53 The following section of the Alcohol Policy outlines set standards for groups of students wishing to host functions. A function is defined as any social gathering over and above the maximum capacity of a residence room or more than seven individuals in a designated area that meets one or both of the following criteria: a) Alcohol is being consumed as one of the primary activities of the gathering; b) Music is a major part of the atmosphere and the volume is such that it is too loud to be defined as “background music.” A gathering with no alcohol, no elevated noise level, and no impact to other residents (i.e. a study group) will likely not be addressed by the Residence Life Staff. Since the above definition can be vague under certain circumstances, defining a gathering as a function is ultimately the discretion of the Residence Life Staff.

54 A – during Orientation, Homecoming + end of classes each semester B – it should be all the time! Some of them are quite rude  C – during quiet hours D – during reading break

55 Level 1 Offence

56 A – interfering with a residence program/activity B – behaviour deemed to be a nuisance C – intimidation D – all of the above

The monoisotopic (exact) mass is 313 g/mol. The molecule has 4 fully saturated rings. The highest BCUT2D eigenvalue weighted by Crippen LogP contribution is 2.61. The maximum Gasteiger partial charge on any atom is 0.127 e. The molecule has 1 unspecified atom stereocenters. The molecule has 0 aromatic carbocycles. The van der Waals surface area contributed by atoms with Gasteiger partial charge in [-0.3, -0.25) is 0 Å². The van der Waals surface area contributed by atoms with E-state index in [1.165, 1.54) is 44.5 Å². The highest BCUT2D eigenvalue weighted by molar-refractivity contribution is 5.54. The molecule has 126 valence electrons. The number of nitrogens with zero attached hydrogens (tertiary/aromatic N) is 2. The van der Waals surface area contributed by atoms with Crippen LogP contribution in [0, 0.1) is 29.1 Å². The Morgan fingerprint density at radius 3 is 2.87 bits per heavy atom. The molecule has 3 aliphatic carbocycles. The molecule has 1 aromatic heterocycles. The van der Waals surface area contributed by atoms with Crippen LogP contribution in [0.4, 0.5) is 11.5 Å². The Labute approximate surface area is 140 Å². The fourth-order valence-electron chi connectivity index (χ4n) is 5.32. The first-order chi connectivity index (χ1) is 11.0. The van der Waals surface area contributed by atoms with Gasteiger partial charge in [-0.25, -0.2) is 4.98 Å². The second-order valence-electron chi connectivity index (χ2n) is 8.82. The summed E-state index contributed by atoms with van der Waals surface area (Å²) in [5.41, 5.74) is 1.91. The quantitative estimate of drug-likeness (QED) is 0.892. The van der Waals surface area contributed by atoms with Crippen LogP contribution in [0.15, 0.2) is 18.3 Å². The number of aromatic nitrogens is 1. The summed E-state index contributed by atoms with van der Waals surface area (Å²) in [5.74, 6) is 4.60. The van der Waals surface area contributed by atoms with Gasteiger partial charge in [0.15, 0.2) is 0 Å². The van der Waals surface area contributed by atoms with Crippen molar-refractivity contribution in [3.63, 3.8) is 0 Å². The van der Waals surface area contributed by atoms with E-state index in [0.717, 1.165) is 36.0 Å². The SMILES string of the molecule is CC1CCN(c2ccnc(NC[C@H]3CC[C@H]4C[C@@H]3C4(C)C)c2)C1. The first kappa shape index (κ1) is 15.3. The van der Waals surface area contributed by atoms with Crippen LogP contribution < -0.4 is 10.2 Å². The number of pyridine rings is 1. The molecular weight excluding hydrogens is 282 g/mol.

57 Level 2 Offence - Creating or permitting behaviour in the residence or during an authorized residence event which is a nuisance to residents, Student Housing Services or the surrounding community is not permitted. Level 3 Offence - Students have the responsibility not to intimidate, interfere with, threaten, or otherwise obstruct any person or activity organized by the University, including Residence Life Staff programs.

58 A – anybody, anytime! B – any student, however, they need to meet the grounds for appeal C – a Residence Life Manager D – the Community Standards Manager

59 Grounds for Appeal: 1. A lack of procedural fairness which impacted the outcome of the decision. For example; bias, improper investigation or process, unfair treatment, and/or discrimination. 2. The given sanction does not suit the behaviour/offense involved. 3. New information has come to light rendering the original decision unreasonable in light of the original evidence presented.